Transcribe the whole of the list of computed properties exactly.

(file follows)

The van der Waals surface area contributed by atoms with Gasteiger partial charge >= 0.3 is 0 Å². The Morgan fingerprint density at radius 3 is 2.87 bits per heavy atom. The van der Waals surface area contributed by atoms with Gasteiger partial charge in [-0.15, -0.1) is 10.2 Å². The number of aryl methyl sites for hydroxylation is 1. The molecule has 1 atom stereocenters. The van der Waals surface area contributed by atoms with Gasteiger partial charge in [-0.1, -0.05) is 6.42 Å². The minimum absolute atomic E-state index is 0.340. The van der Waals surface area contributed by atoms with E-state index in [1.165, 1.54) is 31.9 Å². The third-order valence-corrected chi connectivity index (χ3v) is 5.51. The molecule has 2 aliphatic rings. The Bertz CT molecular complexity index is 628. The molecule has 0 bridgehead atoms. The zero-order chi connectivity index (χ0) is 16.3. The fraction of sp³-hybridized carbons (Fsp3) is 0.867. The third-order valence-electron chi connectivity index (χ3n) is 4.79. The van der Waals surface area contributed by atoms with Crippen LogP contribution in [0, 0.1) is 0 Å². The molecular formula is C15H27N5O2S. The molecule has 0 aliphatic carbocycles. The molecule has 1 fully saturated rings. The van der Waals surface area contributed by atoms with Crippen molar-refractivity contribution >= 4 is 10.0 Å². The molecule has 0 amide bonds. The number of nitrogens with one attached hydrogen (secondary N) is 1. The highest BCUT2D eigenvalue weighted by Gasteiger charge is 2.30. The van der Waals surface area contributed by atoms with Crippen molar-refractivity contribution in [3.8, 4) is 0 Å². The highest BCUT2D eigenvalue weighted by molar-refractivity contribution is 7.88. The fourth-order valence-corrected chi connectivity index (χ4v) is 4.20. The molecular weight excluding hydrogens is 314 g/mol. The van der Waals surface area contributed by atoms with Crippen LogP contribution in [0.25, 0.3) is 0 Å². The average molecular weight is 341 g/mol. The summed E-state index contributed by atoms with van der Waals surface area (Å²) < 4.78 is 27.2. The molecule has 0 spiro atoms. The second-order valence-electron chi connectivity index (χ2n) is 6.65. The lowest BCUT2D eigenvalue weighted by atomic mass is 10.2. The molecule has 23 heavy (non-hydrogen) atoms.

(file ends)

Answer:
The van der Waals surface area contributed by atoms with Gasteiger partial charge >= 0.3 is 0 Å². The Morgan fingerprint density at radius 3 is 2.87 bits per heavy atom. The van der Waals surface area contributed by atoms with Gasteiger partial charge in [-0.15, -0.1) is 10.2 Å². The number of aryl methyl sites for hydroxylation is 1. The molecule has 1 atom stereocenters. The van der Waals surface area contributed by atoms with Gasteiger partial charge in [-0.1, -0.05) is 6.42 Å². The minimum absolute atomic E-state index is 0.340. The van der Waals surface area contributed by atoms with E-state index in [1.165, 1.54) is 31.9 Å². The third-order valence-corrected chi connectivity index (χ3v) is 5.51. The molecule has 2 aliphatic rings. The Bertz CT molecular complexity index is 628. The molecule has 0 bridgehead atoms. The zero-order chi connectivity index (χ0) is 16.3. The fraction of sp³-hybridized carbons (Fsp3) is 0.867. The third-order valence-electron chi connectivity index (χ3n) is 4.79. The van der Waals surface area contributed by atoms with Crippen LogP contribution in [0, 0.1) is 0 Å². The molecular formula is C15H27N5O2S. The molecule has 0 aliphatic carbocycles. The molecule has 1 fully saturated rings. The van der Waals surface area contributed by atoms with Crippen molar-refractivity contribution >= 4 is 10.0 Å². The molecule has 0 amide bonds. The number of nitrogens with one attached hydrogen (secondary N) is 1. The highest BCUT2D eigenvalue weighted by Gasteiger charge is 2.30. The van der Waals surface area contributed by atoms with Crippen molar-refractivity contribution in [3.8, 4) is 0 Å². The highest BCUT2D eigenvalue weighted by molar-refractivity contribution is 7.88. The fourth-order valence-corrected chi connectivity index (χ4v) is 4.20. The molecular weight excluding hydrogens is 314 g/mol. The van der Waals surface area contributed by atoms with Crippen LogP contribution in [0.25, 0.3) is 0 Å². The average molecular weight is 341 g/mol. The summed E-state index contributed by atoms with van der Waals surface area (Å²) < 4.78 is 27.2. The molecule has 0 spiro atoms. The second-order valence-electron chi connectivity index (χ2n) is 6.65. The lowest BCUT2D eigenvalue weighted by atomic mass is 10.2. The molecule has 23 heavy (non-hydrogen) atoms.